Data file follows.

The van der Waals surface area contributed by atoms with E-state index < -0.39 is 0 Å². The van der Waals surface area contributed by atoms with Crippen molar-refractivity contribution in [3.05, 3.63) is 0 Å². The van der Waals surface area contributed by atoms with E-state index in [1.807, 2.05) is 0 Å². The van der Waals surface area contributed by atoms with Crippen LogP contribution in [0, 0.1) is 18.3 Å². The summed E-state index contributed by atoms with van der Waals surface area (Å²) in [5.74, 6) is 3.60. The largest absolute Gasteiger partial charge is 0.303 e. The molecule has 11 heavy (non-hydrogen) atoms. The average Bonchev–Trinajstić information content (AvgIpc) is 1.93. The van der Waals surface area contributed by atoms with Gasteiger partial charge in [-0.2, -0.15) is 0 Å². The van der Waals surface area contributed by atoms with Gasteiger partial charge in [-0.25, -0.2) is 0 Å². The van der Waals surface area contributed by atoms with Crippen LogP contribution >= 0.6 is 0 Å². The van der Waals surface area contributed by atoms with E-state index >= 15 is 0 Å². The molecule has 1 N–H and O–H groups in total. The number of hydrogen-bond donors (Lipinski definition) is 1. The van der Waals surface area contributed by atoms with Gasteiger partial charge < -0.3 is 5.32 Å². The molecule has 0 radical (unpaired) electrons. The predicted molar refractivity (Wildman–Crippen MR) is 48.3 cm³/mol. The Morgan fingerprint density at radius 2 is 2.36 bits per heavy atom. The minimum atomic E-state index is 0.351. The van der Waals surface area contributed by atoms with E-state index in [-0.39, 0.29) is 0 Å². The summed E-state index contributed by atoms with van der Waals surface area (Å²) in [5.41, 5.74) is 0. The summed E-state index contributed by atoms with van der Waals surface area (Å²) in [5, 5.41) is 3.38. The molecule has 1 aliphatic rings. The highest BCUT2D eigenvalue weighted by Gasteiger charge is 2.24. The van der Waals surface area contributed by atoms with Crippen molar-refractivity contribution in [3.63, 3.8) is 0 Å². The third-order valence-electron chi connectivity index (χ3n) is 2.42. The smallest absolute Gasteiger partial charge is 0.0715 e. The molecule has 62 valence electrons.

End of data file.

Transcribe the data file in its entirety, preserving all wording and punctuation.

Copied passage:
The van der Waals surface area contributed by atoms with E-state index < -0.39 is 0 Å². The van der Waals surface area contributed by atoms with Crippen molar-refractivity contribution in [3.05, 3.63) is 0 Å². The van der Waals surface area contributed by atoms with E-state index in [1.807, 2.05) is 0 Å². The van der Waals surface area contributed by atoms with Crippen LogP contribution in [0, 0.1) is 18.3 Å². The summed E-state index contributed by atoms with van der Waals surface area (Å²) in [5.74, 6) is 3.60. The largest absolute Gasteiger partial charge is 0.303 e. The molecule has 11 heavy (non-hydrogen) atoms. The average Bonchev–Trinajstić information content (AvgIpc) is 1.93. The van der Waals surface area contributed by atoms with Gasteiger partial charge in [-0.2, -0.15) is 0 Å². The van der Waals surface area contributed by atoms with Gasteiger partial charge in [-0.25, -0.2) is 0 Å². The van der Waals surface area contributed by atoms with Crippen LogP contribution >= 0.6 is 0 Å². The van der Waals surface area contributed by atoms with E-state index >= 15 is 0 Å². The molecule has 1 N–H and O–H groups in total. The number of hydrogen-bond donors (Lipinski definition) is 1. The van der Waals surface area contributed by atoms with Gasteiger partial charge < -0.3 is 5.32 Å². The molecule has 0 radical (unpaired) electrons. The predicted molar refractivity (Wildman–Crippen MR) is 48.3 cm³/mol. The Morgan fingerprint density at radius 2 is 2.36 bits per heavy atom. The minimum atomic E-state index is 0.351. The van der Waals surface area contributed by atoms with E-state index in [-0.39, 0.29) is 0 Å². The summed E-state index contributed by atoms with van der Waals surface area (Å²) in [5.41, 5.74) is 0. The summed E-state index contributed by atoms with van der Waals surface area (Å²) in [5, 5.41) is 3.38. The molecule has 1 aliphatic rings. The highest BCUT2D eigenvalue weighted by Gasteiger charge is 2.24. The van der Waals surface area contributed by atoms with Crippen molar-refractivity contribution in [3.63, 3.8) is 0 Å². The third-order valence-electron chi connectivity index (χ3n) is 2.42. The smallest absolute Gasteiger partial charge is 0.0715 e. The molecule has 62 valence electrons.